4. Combining conversation analysis and visual design principles sounds like an exciting prospect! Would you be asking patients to help you design the details of this improvement project? It would be interesting to engage them in making sense of the data gathered for conversation analysis too.  

    1. Thanks for your input and support, Dougal.  We'd definitely like to directly involve women and their families in generating insight from data in this project and then using that insight to design our interventions.  Please click on 'support this idea' if you would like to see our proposal make it through to the shortlist!

    2. Guest

      Susana Pereira 4 years, 1 month ago

      Thanks for you comment! Patient involvement is definitely part of the plan!! Do you have any suggestions or anyone to suggest for the conversation analysis?  This is all very exciting but very new!

  5. Looking forward to hearing more about this important project and supporting you in anyway I can. I know that Kingston Hospital maternity unit introduced a ‘free text comments’ opportunity at the first antenatal appointment and this has made a difference difference in enabling open and honest conversations between women and healthcare professionals throughout pregnancy.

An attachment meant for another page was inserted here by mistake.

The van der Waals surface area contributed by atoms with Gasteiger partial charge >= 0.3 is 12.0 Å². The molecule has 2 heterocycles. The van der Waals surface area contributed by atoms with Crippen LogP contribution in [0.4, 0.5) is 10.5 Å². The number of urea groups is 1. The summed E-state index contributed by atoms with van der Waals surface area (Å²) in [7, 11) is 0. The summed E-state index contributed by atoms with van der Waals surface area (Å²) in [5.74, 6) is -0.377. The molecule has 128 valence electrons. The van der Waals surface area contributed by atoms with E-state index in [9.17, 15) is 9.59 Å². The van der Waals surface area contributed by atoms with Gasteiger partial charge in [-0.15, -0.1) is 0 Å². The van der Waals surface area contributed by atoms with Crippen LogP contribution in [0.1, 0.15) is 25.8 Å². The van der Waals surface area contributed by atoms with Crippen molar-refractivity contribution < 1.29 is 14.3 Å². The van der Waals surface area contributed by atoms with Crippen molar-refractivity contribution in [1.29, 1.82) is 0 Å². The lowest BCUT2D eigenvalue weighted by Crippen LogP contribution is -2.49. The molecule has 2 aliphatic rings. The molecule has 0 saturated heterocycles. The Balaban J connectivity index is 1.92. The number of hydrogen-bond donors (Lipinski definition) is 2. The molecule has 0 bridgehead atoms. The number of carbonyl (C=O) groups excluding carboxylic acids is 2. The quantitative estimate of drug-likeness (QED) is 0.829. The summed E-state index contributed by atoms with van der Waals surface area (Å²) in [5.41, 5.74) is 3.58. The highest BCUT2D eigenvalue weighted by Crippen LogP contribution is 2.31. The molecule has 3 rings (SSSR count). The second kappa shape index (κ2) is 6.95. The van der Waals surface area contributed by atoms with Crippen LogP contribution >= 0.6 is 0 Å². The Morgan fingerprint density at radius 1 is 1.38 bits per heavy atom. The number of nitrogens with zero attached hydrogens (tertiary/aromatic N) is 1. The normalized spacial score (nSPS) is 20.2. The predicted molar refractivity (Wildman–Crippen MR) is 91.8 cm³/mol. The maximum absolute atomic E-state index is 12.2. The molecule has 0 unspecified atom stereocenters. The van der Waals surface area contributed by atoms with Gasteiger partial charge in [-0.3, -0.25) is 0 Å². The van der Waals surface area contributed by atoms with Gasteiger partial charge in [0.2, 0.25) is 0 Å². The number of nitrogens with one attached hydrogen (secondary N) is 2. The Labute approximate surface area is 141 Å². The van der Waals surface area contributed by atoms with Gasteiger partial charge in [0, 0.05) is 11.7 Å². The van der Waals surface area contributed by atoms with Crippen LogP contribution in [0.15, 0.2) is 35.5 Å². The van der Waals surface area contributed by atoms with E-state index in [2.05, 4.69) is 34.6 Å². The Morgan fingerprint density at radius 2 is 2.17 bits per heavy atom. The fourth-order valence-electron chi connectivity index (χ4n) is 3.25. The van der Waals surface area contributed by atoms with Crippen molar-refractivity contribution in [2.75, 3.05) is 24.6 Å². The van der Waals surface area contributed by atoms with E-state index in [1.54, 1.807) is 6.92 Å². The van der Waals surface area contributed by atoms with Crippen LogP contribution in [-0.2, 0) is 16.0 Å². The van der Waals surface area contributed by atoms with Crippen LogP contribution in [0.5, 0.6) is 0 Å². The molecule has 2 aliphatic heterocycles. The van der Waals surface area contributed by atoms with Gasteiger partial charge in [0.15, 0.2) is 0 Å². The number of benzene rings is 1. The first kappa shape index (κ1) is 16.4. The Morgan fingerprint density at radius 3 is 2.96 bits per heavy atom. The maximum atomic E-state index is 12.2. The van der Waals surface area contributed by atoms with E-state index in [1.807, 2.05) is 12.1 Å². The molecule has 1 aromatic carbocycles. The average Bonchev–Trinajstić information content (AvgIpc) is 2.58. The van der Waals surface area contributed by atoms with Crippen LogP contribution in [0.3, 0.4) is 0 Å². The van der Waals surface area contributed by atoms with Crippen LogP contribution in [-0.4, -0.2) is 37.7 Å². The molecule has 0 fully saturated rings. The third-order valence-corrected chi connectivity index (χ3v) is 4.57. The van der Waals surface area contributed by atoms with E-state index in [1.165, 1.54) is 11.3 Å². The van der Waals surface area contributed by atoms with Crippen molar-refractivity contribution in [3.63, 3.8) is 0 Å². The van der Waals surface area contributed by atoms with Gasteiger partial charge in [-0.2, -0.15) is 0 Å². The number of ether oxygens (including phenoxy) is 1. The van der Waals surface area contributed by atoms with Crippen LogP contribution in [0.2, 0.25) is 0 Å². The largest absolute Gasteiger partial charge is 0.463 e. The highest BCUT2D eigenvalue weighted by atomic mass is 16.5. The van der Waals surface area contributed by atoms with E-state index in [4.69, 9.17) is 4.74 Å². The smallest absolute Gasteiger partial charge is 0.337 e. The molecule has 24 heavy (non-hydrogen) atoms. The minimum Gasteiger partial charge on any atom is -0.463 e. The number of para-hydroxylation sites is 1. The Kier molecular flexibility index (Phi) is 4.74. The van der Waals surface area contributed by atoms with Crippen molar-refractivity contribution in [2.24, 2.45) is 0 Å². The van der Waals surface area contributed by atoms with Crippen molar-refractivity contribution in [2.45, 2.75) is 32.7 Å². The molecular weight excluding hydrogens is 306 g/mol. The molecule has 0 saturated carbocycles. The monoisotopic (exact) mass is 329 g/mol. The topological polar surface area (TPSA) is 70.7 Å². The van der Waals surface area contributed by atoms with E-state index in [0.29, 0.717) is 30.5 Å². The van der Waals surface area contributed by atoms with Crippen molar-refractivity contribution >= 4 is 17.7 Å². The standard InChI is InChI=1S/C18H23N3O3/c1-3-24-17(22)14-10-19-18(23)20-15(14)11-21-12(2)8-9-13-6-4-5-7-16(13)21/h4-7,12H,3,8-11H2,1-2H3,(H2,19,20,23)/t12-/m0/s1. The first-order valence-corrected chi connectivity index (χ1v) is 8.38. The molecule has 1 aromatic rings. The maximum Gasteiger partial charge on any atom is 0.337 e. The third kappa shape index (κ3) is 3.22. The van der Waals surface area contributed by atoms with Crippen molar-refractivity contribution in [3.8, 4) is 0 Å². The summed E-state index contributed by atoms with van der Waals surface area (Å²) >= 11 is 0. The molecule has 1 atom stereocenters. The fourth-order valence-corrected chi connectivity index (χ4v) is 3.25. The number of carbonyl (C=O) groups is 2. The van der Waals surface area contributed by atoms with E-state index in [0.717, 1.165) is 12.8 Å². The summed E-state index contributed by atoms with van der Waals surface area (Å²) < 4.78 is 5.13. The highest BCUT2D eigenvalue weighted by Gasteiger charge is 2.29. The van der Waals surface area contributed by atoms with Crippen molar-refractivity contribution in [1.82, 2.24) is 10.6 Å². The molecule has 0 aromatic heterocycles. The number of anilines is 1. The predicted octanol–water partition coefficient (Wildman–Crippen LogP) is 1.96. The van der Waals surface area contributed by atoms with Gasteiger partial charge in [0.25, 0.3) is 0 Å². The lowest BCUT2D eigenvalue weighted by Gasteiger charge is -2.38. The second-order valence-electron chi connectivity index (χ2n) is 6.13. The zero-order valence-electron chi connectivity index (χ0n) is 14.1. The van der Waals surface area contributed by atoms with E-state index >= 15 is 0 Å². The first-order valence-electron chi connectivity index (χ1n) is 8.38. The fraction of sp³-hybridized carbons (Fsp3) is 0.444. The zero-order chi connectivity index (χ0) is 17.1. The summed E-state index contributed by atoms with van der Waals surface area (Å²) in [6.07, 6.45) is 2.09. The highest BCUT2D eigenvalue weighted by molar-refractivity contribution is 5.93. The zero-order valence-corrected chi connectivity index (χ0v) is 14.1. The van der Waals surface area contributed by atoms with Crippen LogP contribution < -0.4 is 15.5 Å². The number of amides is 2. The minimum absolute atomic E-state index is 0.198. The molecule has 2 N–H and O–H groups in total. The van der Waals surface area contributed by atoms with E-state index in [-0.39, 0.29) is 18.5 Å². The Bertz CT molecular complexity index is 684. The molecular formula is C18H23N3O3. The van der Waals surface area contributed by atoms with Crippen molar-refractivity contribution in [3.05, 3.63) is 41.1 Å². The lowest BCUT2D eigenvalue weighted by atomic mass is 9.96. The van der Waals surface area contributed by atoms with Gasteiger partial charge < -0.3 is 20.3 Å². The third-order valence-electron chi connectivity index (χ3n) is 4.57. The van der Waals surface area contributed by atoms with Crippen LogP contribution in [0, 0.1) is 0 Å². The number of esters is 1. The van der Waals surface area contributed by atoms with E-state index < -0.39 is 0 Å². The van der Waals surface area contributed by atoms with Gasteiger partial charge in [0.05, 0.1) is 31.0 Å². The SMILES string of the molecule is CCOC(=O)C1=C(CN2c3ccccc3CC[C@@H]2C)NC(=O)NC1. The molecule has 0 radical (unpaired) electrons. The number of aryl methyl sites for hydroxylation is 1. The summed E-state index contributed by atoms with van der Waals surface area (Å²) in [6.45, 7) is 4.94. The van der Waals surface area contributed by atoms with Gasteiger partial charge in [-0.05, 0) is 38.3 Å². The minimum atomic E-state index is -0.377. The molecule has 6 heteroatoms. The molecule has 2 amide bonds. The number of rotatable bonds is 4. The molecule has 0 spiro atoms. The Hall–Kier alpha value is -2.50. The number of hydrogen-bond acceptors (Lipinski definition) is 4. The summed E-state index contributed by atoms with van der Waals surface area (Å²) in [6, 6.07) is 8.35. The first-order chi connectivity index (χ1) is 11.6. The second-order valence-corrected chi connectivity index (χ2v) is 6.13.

This new practice has been written up as one of our #MatExp ‘Nobody’s patient’ case studies so that other trusts can learn and replicate this simple but important quality improvement.
    ‘What matters to you’ can be anything from practical things such as making appointments at a suitable time through to knowing about deep fear of childbirth, perhaps due to childhood sexual abuse. 

    No one can guess what really matters to an individual and it is essential to have tools that help people ask in an appropriate way so that true personalised care can be offered.